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June 08, 2012

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Karner blue management plan revision
eases restrictions on military training

Karner blue butterflies are doing well at Fort McCoy. So well the installation recently revised its management plan to ease restrictions on military training in the Karner blue’s core habitat areas. In addition, the frequency of surveys designed to estimate Karner blue butterfly populations will be decreased.

PHOTO: A view of a female Karner blue butterfly. Photo by Rob Schuette
A view of a female Karner blue  butterfly at Fort McCoy’s South Post. The butterfly is a little bigger than a quarter. (Photo by Rob Schuette)

Tim Wilder, Fort McCoy Endangered Species biologist, said the Karner blue remains a federally listed endangered species. The butterfly was first documented on the installation in the early 1990s and a healthy population has been reported since that time.

When the original Karner blue butterfly management plan was written in 1995, core population areas covering 65 acres were identified and signs were posted in the field. The purpose of these core areas was to serve as Karner blue butterfly refuge sites.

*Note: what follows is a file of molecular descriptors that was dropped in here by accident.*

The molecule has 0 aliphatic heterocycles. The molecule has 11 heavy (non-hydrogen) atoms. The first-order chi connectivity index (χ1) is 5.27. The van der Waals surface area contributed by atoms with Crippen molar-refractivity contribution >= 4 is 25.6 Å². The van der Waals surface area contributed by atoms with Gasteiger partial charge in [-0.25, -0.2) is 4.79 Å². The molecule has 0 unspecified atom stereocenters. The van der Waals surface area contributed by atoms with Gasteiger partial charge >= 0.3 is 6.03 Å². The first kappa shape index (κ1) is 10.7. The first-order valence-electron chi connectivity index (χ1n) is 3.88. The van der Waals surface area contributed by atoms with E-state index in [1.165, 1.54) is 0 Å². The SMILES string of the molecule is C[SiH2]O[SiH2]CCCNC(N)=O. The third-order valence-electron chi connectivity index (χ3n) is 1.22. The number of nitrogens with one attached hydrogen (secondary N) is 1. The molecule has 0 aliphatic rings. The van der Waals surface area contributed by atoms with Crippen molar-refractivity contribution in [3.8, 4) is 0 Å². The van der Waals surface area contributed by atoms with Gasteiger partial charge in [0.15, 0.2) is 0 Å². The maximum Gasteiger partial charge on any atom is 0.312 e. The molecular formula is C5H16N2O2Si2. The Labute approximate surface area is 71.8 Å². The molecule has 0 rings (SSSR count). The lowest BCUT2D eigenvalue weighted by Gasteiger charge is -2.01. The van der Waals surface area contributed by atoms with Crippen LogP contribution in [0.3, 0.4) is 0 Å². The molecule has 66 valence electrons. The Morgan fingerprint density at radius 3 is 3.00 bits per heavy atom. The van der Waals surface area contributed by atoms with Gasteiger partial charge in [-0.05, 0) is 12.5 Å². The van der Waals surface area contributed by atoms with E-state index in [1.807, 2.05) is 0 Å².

Karners from these sites would repopulate other habitat areas when widespread disturbance to Karner habitat occurred as a result of military training. Use restrictions in these areas included vehicle traffic, bivouacking, and digging; foot traffic was allowed. Since 1995, no widespread disturbances have occurred on the landscape, and it is now believed that it is unlikely that any will occur in the future. Due to this fact, core areas designations and use restrictions were removed this spring (i.e. signs removed).

Although 65 acres is not a large area, this change may help increase or support additional military training opportunities, he said.

“Surveys to estimate Karner blue populations have been conducted since 1997,” Wilder said.

“Our population estimates have consistently exceeded the Fish & Wildlife Service recovery goals. We will now be reducing our survey efforts to every other year instead of annually,” Wilder said.

This reduction in survey frequency will save approximately $50,000 over the next five-years.

“We will continue to assess our monitoring efforts and it is possible that further reductions could occur in the future,” Wilder said. “This is extremely timely in an era of diminishing resources.”

Wilder said this management plan will be reviewed annually and updated as necessary.

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